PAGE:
A thought (cinta) is a discreet mental event sometimes also called ideation or cognition. Thoughts can take the form of mental pictures or as sub-vocal speech. A string or flow of thoughts is called thinking (cetana). Some of the different types of thinking include problem solving, reasoning, reflecting, remembering, assessing, introspecting, decision making, imagining, etc. The Buddha classified thought processes as either logical thinking (vitakka) or wandering thinking (vicara). The first of these would be the deliberately sustained thinking that takes place during problem solving or reasoning, while day dreaming would be an example of the second. Thoughts and emotions are intimately connected, one often bringing forth the other. The Buddha gives as an example of this a man who thinks about some wrong he had done and then starts to feel guilty or depressed (M.II,165). He also recognized that deliberately thinking a certain type of thought often enough may result in the formation of a fixation and subsequent biases and prejudices. ‘Whatever one thinks about and ponders on (anuvitakka anuvicara) often the mind gets a leaning in that way’ (M.I,115). The mind (i.e. its thoughts) ‘precedes everything’ (Dhp.1), is ‘difficult to detect’, ‘very subtle’ ‘seizes whatever it wants’ (Dhp.36) and ‘thrashes about like a fish pulled out of the water’ (Dhp.34).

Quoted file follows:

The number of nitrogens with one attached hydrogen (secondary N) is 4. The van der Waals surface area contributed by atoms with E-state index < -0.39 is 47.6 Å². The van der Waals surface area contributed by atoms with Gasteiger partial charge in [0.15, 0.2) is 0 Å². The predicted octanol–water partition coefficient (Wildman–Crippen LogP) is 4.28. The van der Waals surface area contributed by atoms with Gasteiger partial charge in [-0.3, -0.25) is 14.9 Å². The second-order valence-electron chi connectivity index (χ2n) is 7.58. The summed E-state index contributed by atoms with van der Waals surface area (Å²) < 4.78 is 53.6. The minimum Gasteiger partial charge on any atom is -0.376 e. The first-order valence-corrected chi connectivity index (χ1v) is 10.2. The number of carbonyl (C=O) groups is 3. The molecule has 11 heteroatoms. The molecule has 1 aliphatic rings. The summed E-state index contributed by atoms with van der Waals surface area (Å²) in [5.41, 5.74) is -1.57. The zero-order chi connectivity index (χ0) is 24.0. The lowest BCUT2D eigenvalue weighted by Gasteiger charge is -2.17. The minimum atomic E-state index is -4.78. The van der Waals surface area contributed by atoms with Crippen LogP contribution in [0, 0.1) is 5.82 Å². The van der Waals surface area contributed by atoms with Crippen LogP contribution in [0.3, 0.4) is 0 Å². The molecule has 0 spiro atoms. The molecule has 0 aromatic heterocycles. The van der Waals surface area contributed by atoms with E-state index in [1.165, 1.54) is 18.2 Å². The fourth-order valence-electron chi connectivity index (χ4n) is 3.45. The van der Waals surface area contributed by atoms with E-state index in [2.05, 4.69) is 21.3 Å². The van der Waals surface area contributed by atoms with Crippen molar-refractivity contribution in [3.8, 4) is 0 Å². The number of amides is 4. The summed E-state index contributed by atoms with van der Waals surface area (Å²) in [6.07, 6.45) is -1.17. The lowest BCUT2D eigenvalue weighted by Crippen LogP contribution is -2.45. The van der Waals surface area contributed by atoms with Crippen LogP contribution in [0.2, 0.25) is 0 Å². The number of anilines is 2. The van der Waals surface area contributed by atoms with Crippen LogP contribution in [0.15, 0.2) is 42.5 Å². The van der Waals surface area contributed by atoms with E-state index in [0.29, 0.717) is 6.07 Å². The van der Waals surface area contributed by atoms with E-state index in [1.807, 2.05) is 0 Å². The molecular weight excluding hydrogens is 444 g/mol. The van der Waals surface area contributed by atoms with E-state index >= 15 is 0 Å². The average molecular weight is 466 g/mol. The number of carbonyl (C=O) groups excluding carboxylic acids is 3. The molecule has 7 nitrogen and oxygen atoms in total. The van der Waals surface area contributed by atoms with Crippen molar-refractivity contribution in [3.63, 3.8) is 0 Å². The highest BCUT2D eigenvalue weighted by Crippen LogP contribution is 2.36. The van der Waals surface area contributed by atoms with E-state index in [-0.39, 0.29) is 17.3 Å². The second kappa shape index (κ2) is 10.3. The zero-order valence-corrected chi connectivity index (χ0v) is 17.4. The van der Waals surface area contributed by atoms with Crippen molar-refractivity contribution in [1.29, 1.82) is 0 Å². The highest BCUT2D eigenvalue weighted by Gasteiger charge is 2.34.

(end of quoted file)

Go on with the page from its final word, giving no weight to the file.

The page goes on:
The Buddha’s main interest in thinking concerned its power to distort reality, to trick us into seeing things that are not there and failing to see things that are, and to be ‘carried away’ by thoughts. In his famous Madhupindika Sutta he analyzed the process of cognition, starting with sensory contact (i.e. seeing, hearing, tasting, etc), ‘with sensory contact as cause feeling arises, what one feels one perceives, what one perceives one thinks about, what one thinks about one mentally proliferates. This mental proliferation (papanca), tinged with perceptions and concepts, obsesses a person in respect to the past, present and future’ (M.I,111-2). Thus the Buddha said; ‘The world is led around by mind, by mind the world is plagued’ (S.I,39) One of the preliminary goals of meditation is to slow down or if possible to stop the thought process so that the mind becomes more spacious and more quiet and rested. In the Vitakkasanthana Sutta the Buddha recommended five techniques for achieving this (M.I,119.ff). Mindfulness of breathing can also help with this. The Buddha said; ‘This concentration on in-and-out breathing, if cultivated and developed, is something peaceful and excellent, something perfect in itself and a pleasant way of living also. More than that, it dispels evil thoughts that have arisen and makes them vanish in a moment. It is just as when, in the last month of the hot season, the dust and dirt fly up and suddenly a great shower of rain lays it and makes it settle in a moment’ (S.V,321). In insight meditation one trains oneself to observe thoughts without reacting to them, or as the Buddha put it ‘in the cognized let there be just the cognized’ (vinnate vinnatamatttam, Ud.8). If this can be done the power of thoughts to enchant and mislead is minimised.